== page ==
And since Peter Pan has been around for over a century at this point, it has been subject to so much change already. It's reflected the needs and desires of its audience for a long time. For example, I was skeptical at first about casting actual boy actors in movies, but realized that the change reflected a change in technology and medium: the only reason women are traditionally cast as Peter to begin with is that they're lighter to lift on wires, and that's not a consideration on film. This is something I have to remember with tonight's promise of computer-generated Tink and Peter's Shadow.
Disney Junior's Jake and the Neverland Pirates.
The Kid is really into Jake and the Neverland Pirates right now, and while I have some quibbles with the show--there's a girl pirate, which I recognize reflects female viewers, which of course I fully support, but GIRLS DON'T END UP IN NEVER LAND BECAUSE THEY'RE TOO SMART--ahem. Sorry for the stream of consciousness.  And Hook is too whimsical and not scary enough. But if you look at Peter Pan as an eternal childhood game of Pirates and Indians, each using their creativity to imagine what their "character" would do, it fits perfectly with the original narrative, and is a reflection of how our kids play.

Evidenced by The Kid insisting that he's Jake, his dad (whose real name is Jake, which gets confusing) is Captain Hook, and I'm Izzy, thrusting objects into our hands, and "swordfighting." Or making up pirate narratives, asking Captain Hook questions about his life. Sometimes living with The Kid is like a never-ending improv game.

I love that he knows who Captain Hook is, where Never Land is, and is falling in love with my first narrative. L'dor v'dor.

OK, TLDR: haters gonna hate. I'm going to tune in tonight to watch Christopher Walken chew scenery to shreds. And I'm hoping to love it.

Sunday, November 9, 2014

Scrumptious Sunday*: A Recipe of One's Own

For the last few weeks, I've been trying weekly meal planning. It's a topic for another post, but it's been going a long way in saving both grocery shopping money and sanity.

This week, I thumbed through a cookbook I got from the library, trying to find a good cold-weather recipe...and found a whole damn bunch of them! The Food52 Cookbook is organized seasonally, and so I had no shortage of options**. But since I'm super-into squash right now, I went for their "best couscous dish," Fregola Sarda with Caramelized Squash and Charmoula.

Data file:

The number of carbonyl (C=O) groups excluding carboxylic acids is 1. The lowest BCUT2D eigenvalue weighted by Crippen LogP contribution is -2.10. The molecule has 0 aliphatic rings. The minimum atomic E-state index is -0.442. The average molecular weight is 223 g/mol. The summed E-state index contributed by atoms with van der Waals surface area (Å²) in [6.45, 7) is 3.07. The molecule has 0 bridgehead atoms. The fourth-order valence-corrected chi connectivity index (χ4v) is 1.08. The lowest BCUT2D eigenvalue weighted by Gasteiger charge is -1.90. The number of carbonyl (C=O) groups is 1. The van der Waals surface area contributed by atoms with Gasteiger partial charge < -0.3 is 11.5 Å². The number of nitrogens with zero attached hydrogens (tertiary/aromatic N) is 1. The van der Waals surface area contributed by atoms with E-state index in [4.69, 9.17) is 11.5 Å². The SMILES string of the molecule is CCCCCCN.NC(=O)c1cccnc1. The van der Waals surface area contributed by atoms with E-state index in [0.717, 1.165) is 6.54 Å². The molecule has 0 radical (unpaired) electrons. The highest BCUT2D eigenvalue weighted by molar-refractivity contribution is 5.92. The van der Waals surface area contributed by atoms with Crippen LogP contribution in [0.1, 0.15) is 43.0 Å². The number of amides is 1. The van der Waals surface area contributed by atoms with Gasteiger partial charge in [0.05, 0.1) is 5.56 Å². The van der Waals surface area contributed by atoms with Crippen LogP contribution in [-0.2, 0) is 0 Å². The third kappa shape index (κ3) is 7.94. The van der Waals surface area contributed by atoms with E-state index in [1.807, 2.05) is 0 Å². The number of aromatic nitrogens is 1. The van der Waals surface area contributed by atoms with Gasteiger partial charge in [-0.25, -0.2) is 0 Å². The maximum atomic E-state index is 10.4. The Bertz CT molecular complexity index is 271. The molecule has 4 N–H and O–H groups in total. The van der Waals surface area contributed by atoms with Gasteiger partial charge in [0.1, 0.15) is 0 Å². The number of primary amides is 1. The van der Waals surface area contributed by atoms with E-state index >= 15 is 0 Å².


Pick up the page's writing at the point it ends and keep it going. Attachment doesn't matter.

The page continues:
Before a couple of weeks ago, I had never cut a squash open before. I had, you know, carved Jack o' Lanterns, but an actual squash intimidated the hell out of me. I didn't know how to peel one, how to cut one, how to make sure all of the seeds were done away with, without getting my hands all goopy. But I loved the warm taste, the smell in the kitchen while one was cooking...a squash is late autumn and winter to me. And if all one has to do is cut one up, throw it in the oven with some oil and salt, and let it be for a while to make a super-tasty meal? OK, I decided, if I'm working on getting comfortable in the kitchen, this was something I needed to learn how to do. (Thanks to The Kitchn for a great squash tutorial!)

And so after my first try with butternut squash two weeks ago, and making Pumpkin Butter with The Kid last week (also Food52), this recipe sounded like an absolute winner. It's getting cold and dreary here in MI, and some squash was just what my kitchen needed.

But I also had a couple of changes I needed to make for various reasons: grocery availability, family dietary needs, and so on. And so, since I'm trying to work on being zen in the kitchen, I did what I needed to do and came out with a damn good dinner that made everyone around the table happy. Seriously, The Kid gobbled it down, even though the one part of the dish he helped me make was the one thing that didn't wind up on his plate.

It's no Fregola Sarda, but it was awesome. Recipe after the jump. (Don't be intimidated by the list of ingredients. There's a lot of stuff, but not a whole lot of work involved at all.)

Wednesday, November 5, 2014

Making Passes at Girls Who Wear Glasses

The girl I meant to be: 1994
Okay, you guys, I'm still thinking about this "Sexy PhD" costume that popped up in my newsfeed via HuffPo the other day. It was the day after Halloween, so what's a few more days of reflection, eh?

The Amazon comments are fantastic. I suppose this is the natural progression from both the ubiquitous Sexy Teacher costumes, and the ever-increasingly-ridiculous Sexy Any-Profession costumes that have been popping up more and more every year. There is a Sexy Pizza costume, y'all. This needs to stop.

But there was an unforeseen (possibly terrible-feminist) part of me that thought, Hooray, smart girls are sexy now! Yes, I know that's not the actual message. 15-year-old me doesn't recognize that.